The True Meaning of Track Sharing
The following exchange took place between Rod Diridon, board member of the CHSRA, and Tony Daniels, the program manager for the entire technical effort--a sort of godfather figure of the HSR project. They had been discussing and praising Caltrain's recently obtained FRA waiver, which allows Caltrain to operate European-style electric trains provided that certain conditions are met. Here's where the discussion went next:
Diridon: The joint track waiver that FRA is going to be giving now to Caltrain, is for them to use diesel and electric, their electric, not our vehicles, on their track.The key nugget is highlighted in red. Despite Caltrain's dogged insistence to the contrary, the CHSRA does not, repeat, DOES NOT, plan to share tracks with Caltrain on the peninsula. Their plan is to have their own pair of exclusive-use tracks all the way up to Bayshore. Those HSR tracks could only be "shared" by Caltrain under rare circumstances when another track is out of service--a sort of breakdown lane, and certainly not a mixed-use corridor that would allow Caltrain to provide both frequent AND fast service.
Daniels: Right. Compliant and non-compliant is the best way to look at it.
Diridon: I understand. But to be more graphic here, it's the difference between using diesel locomotives and the lighter European or Asian type electric powered vehicles.
Daniels: Only for passengers. No freight.
Diridon: For passenger service, on the same track.
Daniels: Not freight.
Diridon: Right, and of course that assumes positive train control.
Diridon: Have we thought about using their tracks for our … locomotives, or…
Daniels: We are. We are doing it…
Diridon: I meant their double-track system for our system.
Daniels: We are doing it.
Pourvahidi: Instead of our tracks, instead of having our tracks?
Diridon: No, I don't see in our alternatives any place…
Daniels: No no just, sorry, (…) it's not that we can't run on it, we can, if it was necessary, in the same way as the Caltrain trains can run on ours, our so-called tracks. It's just that there's not the capacity.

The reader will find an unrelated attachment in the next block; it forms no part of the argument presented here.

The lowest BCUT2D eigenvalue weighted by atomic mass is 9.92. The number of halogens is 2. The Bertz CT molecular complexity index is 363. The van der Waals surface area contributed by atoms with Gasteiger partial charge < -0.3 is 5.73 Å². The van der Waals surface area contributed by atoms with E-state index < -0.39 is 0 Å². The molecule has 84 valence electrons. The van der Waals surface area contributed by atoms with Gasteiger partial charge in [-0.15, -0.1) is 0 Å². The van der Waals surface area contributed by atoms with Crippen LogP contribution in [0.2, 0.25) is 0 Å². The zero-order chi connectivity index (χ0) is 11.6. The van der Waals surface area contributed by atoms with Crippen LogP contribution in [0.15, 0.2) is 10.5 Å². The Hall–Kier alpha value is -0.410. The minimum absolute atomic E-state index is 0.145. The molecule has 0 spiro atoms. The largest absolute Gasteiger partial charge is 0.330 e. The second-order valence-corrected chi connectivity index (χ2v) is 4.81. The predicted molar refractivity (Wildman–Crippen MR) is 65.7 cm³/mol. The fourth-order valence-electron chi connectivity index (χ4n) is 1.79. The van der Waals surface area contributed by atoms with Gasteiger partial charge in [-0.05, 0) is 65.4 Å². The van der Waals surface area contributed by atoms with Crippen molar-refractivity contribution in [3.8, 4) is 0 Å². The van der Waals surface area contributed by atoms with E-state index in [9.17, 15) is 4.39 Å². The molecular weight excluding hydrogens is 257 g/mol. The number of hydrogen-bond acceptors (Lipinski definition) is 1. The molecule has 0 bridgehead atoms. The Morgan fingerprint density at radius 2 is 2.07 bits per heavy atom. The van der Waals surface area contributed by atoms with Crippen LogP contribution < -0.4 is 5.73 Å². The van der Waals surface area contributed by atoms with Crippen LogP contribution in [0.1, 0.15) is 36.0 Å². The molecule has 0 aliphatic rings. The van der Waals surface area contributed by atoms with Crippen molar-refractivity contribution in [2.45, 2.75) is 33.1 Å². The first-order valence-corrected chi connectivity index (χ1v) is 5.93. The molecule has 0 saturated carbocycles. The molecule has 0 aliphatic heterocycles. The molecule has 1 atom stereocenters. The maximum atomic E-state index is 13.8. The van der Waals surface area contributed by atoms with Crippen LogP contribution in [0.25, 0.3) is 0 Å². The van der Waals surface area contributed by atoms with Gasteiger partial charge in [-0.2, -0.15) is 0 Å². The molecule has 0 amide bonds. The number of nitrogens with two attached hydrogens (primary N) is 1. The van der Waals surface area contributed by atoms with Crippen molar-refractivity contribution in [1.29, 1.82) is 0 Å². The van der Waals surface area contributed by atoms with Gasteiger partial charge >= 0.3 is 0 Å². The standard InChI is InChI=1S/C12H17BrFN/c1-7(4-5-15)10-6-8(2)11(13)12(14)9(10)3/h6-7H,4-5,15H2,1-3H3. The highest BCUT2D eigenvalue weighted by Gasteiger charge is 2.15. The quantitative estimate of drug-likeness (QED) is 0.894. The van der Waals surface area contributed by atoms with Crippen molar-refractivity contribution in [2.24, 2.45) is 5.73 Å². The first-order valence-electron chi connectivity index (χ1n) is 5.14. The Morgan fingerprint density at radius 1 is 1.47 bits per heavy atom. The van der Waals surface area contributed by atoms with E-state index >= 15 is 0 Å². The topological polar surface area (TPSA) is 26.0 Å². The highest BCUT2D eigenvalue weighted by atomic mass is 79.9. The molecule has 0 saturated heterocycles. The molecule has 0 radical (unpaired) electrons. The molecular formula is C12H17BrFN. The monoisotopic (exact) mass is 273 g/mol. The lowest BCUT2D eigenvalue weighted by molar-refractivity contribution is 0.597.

Diridon: Well I understand capacity.
Daniels: Right. But you can't work on either. We're planning to keep them separated except when you come in from Bayshore into 4th & King and ultimately Transbay, we have to mix ourselves on the track. As we go into Transbay, for example, we'll use the same track going in.
Diridon: Though we certainly wouldn't prefer it. But if we were stuck along the peninsula someplace with no more than a two-track system, … have you thought about that?
Daniels: Uhhh, it would change completely the whole plan. Right now, we're kind of…
Diridon: I'm not proposing it. Don't misunderstand me.
Daniels: We looked at it operationally, at 60,000 feet, and just… we're talking 22 trains an hour. That's not on, you can't turn around.
Diridon: You mean at maximum, there's 22 trains an hour. Not to begin with.
Daneils: No, but ultimately, when you're starting, you're going to be on the order of something like 18 trains an hour. Then you've got to turn them around at the other end. That's where the difficulty is, not running them on the tracks.
Diridon: You're talking about Caltrain now?
Daniels: Yeah. You can't turn that number of trains around at the terminal end.
This can and should be construed as a downright rape of Caltrain. HSR is going to be brutishly rammed up the peninsula corridor without due regard to the enormous benefits that a truly shared corridor could provide for peninsula commuters--whether they ride the train or drive.
Keep Your Hands Off My Stimulus
Another interesting exchange occurred regarding the $2.3 billion of federal stimulus funding that the FRA has awarded to California. As noted repeatedly at the operations committee meeting, the late 2011 deadline for stimulus funding is extremely tight, with environmental clearance (a.k.a "shovel readiness") of the peninsula high-speed rail project unlikely to be obtained, let alone litigated. Sensing the possibility that this time-critical federal funding could slip away to other parts of the state, the Bay Area congressional delegation is supporting Caltrain's effort to jockey for some of the HSR bacon.